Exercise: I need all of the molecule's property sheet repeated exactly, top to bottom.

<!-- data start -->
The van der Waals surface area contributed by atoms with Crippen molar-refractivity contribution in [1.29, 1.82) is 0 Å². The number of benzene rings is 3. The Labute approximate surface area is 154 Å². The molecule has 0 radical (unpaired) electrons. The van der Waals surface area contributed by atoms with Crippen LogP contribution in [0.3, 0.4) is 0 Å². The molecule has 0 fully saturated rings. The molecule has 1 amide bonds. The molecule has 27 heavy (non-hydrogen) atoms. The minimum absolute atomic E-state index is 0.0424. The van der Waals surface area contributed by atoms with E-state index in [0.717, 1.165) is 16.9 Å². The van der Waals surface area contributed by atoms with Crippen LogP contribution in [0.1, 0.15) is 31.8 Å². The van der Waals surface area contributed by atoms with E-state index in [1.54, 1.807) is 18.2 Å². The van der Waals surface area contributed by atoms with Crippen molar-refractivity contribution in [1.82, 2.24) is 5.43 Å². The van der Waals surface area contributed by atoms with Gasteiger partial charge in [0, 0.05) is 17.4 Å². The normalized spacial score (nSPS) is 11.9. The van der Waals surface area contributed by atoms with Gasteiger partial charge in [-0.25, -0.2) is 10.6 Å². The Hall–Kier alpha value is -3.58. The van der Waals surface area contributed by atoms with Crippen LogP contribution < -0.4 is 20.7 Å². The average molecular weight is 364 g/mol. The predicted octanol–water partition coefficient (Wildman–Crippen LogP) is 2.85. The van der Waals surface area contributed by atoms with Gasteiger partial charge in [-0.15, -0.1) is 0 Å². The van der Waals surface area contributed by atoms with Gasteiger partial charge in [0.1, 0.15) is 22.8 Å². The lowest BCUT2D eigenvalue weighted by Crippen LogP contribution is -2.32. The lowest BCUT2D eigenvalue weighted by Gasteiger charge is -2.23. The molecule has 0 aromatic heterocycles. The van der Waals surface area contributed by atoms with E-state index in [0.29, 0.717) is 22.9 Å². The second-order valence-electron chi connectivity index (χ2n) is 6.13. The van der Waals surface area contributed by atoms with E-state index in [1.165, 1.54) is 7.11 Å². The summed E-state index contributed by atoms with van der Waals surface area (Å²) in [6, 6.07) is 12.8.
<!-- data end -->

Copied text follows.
The van der Waals surface area contributed by atoms with Crippen molar-refractivity contribution in [1.29, 1.82) is 0 Å². The number of benzene rings is 3. The Labute approximate surface area is 154 Å². The molecule has 0 radical (unpaired) electrons. The van der Waals surface area contributed by atoms with Crippen LogP contribution in [0.3, 0.4) is 0 Å². The molecule has 0 fully saturated rings. The molecule has 1 amide bonds. The molecule has 27 heavy (non-hydrogen) atoms. The minimum absolute atomic E-state index is 0.0424. The van der Waals surface area contributed by atoms with E-state index in [0.717, 1.165) is 16.9 Å². The van der Waals surface area contributed by atoms with Crippen LogP contribution in [0.1, 0.15) is 31.8 Å². The van der Waals surface area contributed by atoms with E-state index in [1.54, 1.807) is 18.2 Å². The van der Waals surface area contributed by atoms with Crippen molar-refractivity contribution in [1.82, 2.24) is 5.43 Å². The van der Waals surface area contributed by atoms with Gasteiger partial charge in [0, 0.05) is 17.4 Å². The normalized spacial score (nSPS) is 11.9. The van der Waals surface area contributed by atoms with Gasteiger partial charge in [-0.25, -0.2) is 10.6 Å². The Hall–Kier alpha value is -3.58. The van der Waals surface area contributed by atoms with Crippen LogP contribution < -0.4 is 20.7 Å². The average molecular weight is 364 g/mol. The predicted octanol–water partition coefficient (Wildman–Crippen LogP) is 2.85. The van der Waals surface area contributed by atoms with Gasteiger partial charge in [-0.15, -0.1) is 0 Å². The van der Waals surface area contributed by atoms with Gasteiger partial charge in [0.1, 0.15) is 22.8 Å². The lowest BCUT2D eigenvalue weighted by Crippen LogP contribution is -2.32. The lowest BCUT2D eigenvalue weighted by Gasteiger charge is -2.23. The molecule has 0 aromatic heterocycles. The van der Waals surface area contributed by atoms with E-state index in [0.29, 0.717) is 22.9 Å². The second-order valence-electron chi connectivity index (χ2n) is 6.13. The van der Waals surface area contributed by atoms with E-state index in [1.165, 1.54) is 7.11 Å². The summed E-state index contributed by atoms with van der Waals surface area (Å²) in [6, 6.07) is 12.8.